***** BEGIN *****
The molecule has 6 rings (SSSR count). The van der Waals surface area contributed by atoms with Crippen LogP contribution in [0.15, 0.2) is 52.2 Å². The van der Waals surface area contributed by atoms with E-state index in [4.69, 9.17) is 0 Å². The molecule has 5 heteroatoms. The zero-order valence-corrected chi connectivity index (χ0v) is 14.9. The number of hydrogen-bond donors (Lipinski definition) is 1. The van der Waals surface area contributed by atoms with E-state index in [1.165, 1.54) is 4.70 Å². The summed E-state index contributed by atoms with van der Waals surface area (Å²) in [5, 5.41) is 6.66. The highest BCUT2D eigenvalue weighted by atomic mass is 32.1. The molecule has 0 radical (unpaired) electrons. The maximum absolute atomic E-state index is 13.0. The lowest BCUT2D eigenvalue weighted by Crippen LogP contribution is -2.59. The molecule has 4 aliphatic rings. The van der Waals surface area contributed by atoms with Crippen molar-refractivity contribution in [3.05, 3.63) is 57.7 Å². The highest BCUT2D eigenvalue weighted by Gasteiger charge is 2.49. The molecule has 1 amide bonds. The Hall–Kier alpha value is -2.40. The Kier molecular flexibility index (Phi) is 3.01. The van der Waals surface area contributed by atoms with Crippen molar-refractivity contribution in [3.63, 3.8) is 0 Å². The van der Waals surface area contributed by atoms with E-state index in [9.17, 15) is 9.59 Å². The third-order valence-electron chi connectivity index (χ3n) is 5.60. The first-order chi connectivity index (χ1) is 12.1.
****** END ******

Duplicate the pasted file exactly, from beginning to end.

The molecule has 6 rings (SSSR count). The van der Waals surface area contributed by atoms with Crippen LogP contribution in [0.15, 0.2) is 52.2 Å². The van der Waals surface area contributed by atoms with E-state index in [4.69, 9.17) is 0 Å². The molecule has 5 heteroatoms. The zero-order valence-corrected chi connectivity index (χ0v) is 14.9. The number of hydrogen-bond donors (Lipinski definition) is 1. The van der Waals surface area contributed by atoms with E-state index in [1.165, 1.54) is 4.70 Å². The summed E-state index contributed by atoms with van der Waals surface area (Å²) in [5, 5.41) is 6.66. The highest BCUT2D eigenvalue weighted by atomic mass is 32.1. The molecule has 0 radical (unpaired) electrons. The maximum absolute atomic E-state index is 13.0. The lowest BCUT2D eigenvalue weighted by Crippen LogP contribution is -2.59. The molecule has 4 aliphatic rings. The van der Waals surface area contributed by atoms with Crippen molar-refractivity contribution in [3.05, 3.63) is 57.7 Å². The highest BCUT2D eigenvalue weighted by Gasteiger charge is 2.49. The molecule has 1 amide bonds. The Hall–Kier alpha value is -2.40. The Kier molecular flexibility index (Phi) is 3.01. The van der Waals surface area contributed by atoms with Crippen molar-refractivity contribution in [3.63, 3.8) is 0 Å². The van der Waals surface area contributed by atoms with E-state index in [9.17, 15) is 9.59 Å². The third-order valence-electron chi connectivity index (χ3n) is 5.60. The first-order chi connectivity index (χ1) is 12.1.